Ziti, tortellini, bucatini, oh my! There are countless pasta shapes and they're all pretty delicious. But if you ask Dan Pashman, they're not all created equally and some shapes just offer an extra dose of "sauceability."
So when Pashman, who hosts a food podcast called "The Sporkful", got sick of eating the same-old pasta shapes a few years ago, he decided to take matters into his own hands.
After three years of research and plenty of trial and error, Pashman recently released a new pasta shape that he's named cascatelli, and he's excited for fellow pasta aficionados to give it a try.
The podcaster, who has no professional training as a chef, teamed up with American pasta maker Sfoglini to invent the new shape and documented his efforts in a five-episode podcast series called "Mission: ImPASTAble."
The end result is a pasta shape that Pashman describes as a "short, flat strip with a bump on one side and two ruffles sticking out the other side." When the podcaster set out to create the shape, he had a few requirements in mind and luckily, cascatelli ended up checking off all his boxes.
"I have three metrics I look for in all pasta shapes — sauceability (how well sauce adheres), forkability (how easy it is to get it on the fork and keep it there), and toothsinkability (how satisfying it is to bite into it). A lot of shapes are great at one or two of these things, but very few nail all three," he told TODAY Food.
The ruffles in each piece of cascatelli intersect the main strip at a right angle, which Pashman says is a pretty rare feat in the world of pasta.
"You don't find many shapes with right angles, and that provides resistance to the bite from all directions, making it very toothsinkable. Also, the spot where the ruffles meet the main strip ends up slightly firmer than the edges of the shape," he explained. "Too much variation in cooking would be bad, you'd end up with crunchy parts and mushy parts. But subtle variations create something that sensory scientists call 'dynamic contrast' — variations in texture within a single bite."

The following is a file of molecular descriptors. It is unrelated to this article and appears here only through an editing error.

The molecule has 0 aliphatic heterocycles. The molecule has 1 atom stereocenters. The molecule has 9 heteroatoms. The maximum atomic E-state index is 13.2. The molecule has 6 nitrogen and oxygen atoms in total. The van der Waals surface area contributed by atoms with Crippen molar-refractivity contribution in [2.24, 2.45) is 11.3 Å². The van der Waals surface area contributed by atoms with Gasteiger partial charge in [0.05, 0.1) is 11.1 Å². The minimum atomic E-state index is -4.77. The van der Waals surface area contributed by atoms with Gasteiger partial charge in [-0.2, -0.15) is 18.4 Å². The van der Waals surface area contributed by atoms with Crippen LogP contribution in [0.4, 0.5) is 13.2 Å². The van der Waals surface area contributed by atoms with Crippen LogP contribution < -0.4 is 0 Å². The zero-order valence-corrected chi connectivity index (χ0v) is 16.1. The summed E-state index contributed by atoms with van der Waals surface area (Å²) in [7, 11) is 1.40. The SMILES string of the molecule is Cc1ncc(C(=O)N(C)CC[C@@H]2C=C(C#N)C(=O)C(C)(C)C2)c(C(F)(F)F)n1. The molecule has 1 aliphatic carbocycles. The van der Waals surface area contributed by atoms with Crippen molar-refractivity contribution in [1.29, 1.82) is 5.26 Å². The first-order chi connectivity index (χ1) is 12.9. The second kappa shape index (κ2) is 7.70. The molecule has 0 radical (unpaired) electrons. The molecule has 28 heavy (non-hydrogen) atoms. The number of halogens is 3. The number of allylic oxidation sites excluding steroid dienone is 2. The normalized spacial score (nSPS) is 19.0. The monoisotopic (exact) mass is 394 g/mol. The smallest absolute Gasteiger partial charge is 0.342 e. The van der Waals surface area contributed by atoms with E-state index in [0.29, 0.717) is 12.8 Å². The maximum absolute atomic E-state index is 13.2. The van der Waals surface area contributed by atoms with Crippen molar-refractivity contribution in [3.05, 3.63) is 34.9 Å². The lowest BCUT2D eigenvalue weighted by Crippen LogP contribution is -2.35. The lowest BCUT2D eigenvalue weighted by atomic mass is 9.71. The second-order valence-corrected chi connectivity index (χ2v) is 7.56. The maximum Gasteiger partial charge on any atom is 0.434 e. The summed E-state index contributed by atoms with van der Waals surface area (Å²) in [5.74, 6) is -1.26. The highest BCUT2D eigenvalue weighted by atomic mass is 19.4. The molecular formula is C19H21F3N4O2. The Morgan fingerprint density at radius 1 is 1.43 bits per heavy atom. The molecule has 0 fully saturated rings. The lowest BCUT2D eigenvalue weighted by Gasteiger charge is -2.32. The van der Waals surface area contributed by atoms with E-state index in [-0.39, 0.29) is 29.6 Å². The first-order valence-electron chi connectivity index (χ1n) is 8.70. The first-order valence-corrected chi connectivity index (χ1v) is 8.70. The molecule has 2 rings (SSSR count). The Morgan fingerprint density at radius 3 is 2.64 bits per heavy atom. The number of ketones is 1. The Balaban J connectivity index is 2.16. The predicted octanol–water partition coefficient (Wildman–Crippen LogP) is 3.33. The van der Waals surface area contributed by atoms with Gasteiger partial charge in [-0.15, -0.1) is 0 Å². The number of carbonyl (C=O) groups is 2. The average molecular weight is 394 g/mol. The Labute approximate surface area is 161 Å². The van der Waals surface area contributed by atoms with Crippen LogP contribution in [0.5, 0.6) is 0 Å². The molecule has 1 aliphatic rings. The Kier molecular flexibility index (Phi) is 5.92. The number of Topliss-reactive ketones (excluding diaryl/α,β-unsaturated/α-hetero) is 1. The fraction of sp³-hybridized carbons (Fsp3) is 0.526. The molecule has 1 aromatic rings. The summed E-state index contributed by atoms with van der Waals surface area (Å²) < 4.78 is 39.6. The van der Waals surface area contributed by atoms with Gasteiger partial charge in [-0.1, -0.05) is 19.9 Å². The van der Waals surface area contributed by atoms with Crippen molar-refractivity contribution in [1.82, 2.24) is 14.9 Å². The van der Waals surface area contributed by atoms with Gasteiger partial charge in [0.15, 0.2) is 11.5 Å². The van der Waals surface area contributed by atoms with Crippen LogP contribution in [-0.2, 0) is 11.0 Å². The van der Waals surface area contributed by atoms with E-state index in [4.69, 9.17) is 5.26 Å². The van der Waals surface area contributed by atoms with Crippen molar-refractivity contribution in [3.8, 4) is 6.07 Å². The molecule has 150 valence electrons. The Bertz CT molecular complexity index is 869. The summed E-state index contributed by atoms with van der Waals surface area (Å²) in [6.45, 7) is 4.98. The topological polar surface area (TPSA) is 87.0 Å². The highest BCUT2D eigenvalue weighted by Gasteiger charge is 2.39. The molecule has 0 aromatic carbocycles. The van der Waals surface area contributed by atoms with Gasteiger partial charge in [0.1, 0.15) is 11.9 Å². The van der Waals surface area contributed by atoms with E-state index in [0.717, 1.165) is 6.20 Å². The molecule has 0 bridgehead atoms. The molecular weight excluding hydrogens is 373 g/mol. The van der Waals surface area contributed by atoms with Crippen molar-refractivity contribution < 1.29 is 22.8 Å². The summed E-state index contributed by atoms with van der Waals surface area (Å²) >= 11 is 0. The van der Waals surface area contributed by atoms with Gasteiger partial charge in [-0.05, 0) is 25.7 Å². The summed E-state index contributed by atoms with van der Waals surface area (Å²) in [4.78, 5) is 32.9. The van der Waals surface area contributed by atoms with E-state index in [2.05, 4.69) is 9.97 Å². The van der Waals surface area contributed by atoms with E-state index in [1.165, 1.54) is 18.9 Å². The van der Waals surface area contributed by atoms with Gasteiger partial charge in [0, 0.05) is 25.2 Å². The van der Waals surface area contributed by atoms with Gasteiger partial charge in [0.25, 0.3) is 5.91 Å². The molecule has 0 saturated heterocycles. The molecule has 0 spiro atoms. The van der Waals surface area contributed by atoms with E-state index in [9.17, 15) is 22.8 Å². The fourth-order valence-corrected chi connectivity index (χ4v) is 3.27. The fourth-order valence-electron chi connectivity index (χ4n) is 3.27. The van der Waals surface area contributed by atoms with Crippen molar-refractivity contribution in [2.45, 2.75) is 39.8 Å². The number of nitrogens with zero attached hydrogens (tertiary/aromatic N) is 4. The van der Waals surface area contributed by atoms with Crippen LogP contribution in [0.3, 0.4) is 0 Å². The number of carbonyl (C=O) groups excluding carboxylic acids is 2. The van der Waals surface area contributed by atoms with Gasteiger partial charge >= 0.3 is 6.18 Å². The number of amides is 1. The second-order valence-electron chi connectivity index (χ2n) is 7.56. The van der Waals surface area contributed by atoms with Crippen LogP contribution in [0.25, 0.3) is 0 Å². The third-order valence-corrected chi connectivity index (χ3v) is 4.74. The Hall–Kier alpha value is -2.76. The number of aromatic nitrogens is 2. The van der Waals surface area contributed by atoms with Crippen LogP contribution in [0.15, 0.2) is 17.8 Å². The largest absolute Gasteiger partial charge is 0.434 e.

As he began creating what would later become cascatelli, Pashman came up against several obstacles and realized that the shape he had originally envisioned was "physically impossible."
"Then I needed to get the mold for the shape made and there's only one guy in the country who does that, and he did not have much time for a pipsqueak like me. Then we thought we had a shape and it started malfunctioning," he said.
Pashman was determined to create a unique shape that wasn't gimmicky and would "stand the test of time," and wanted to maintain the core elements of a traditional pasta shape while adding a few new elements that would help his design stand out from the crowd.
"My main influences were bucatini (like spaghetti but hollow down the center) and mafalde (like lasagna with ruffles, but narrow enough to twirl on a fork). The big things I took from those shapes were ruffles, and some sort of tube component," he said.
When it came time to give his pasta shape a name, Pashman opted for cascatelli, an Italian word that means "waterfalls."
"My favorite pasta names are the Italian word for something the shape looks like, so I tried to follow in that tradition. Again I didn't want a gimmick, I wanted a name that would sound like a classic pasta name," he said. "If you hold the pasta vertically, the ruffles look like flowing water."
Now that he's spent three years perfecting cascatelli, Pashman has picked up a few pasta cooking tips and said the shape pairs well with thick tomato sauce and meat sauces and ingredients like shrimp or veggies.
"You can stab those other items and stab the cascatelli and because the pasta is so thick you get a really delicious, toothsinkable bite," he said.
Intrigued by this unique pasta shape? Cascatelli is now available online in a four-pack for $19.96.
This story was originally published on March 22, 2021.